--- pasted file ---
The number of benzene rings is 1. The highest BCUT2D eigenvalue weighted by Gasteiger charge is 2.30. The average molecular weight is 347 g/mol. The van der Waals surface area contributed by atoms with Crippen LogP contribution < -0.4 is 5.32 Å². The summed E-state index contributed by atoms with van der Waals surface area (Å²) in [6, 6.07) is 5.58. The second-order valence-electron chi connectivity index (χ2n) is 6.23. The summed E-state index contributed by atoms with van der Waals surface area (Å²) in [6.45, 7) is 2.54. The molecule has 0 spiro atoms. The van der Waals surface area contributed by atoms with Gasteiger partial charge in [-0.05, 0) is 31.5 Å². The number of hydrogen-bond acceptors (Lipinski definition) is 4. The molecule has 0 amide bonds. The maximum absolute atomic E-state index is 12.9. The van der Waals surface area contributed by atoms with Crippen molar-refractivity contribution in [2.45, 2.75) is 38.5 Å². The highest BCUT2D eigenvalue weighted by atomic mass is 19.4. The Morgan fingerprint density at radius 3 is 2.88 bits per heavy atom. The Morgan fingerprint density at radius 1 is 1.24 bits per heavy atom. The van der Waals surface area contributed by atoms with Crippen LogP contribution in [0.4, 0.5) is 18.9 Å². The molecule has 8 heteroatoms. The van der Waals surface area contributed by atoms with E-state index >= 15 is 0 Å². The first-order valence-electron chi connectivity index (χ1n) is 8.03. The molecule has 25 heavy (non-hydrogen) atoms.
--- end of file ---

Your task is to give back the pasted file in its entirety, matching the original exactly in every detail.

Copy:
The number of benzene rings is 1. The highest BCUT2D eigenvalue weighted by Gasteiger charge is 2.30. The average molecular weight is 347 g/mol. The van der Waals surface area contributed by atoms with Crippen LogP contribution < -0.4 is 5.32 Å². The summed E-state index contributed by atoms with van der Waals surface area (Å²) in [6, 6.07) is 5.58. The second-order valence-electron chi connectivity index (χ2n) is 6.23. The summed E-state index contributed by atoms with van der Waals surface area (Å²) in [6.45, 7) is 2.54. The molecule has 0 spiro atoms. The van der Waals surface area contributed by atoms with Gasteiger partial charge in [-0.05, 0) is 31.5 Å². The number of hydrogen-bond acceptors (Lipinski definition) is 4. The molecule has 0 amide bonds. The maximum absolute atomic E-state index is 12.9. The van der Waals surface area contributed by atoms with Crippen molar-refractivity contribution in [2.45, 2.75) is 38.5 Å². The highest BCUT2D eigenvalue weighted by atomic mass is 19.4. The Morgan fingerprint density at radius 3 is 2.88 bits per heavy atom. The Morgan fingerprint density at radius 1 is 1.24 bits per heavy atom. The van der Waals surface area contributed by atoms with Crippen LogP contribution in [0.4, 0.5) is 18.9 Å². The molecule has 8 heteroatoms. The van der Waals surface area contributed by atoms with E-state index >= 15 is 0 Å². The first-order valence-electron chi connectivity index (χ1n) is 8.03. The molecule has 25 heavy (non-hydrogen) atoms.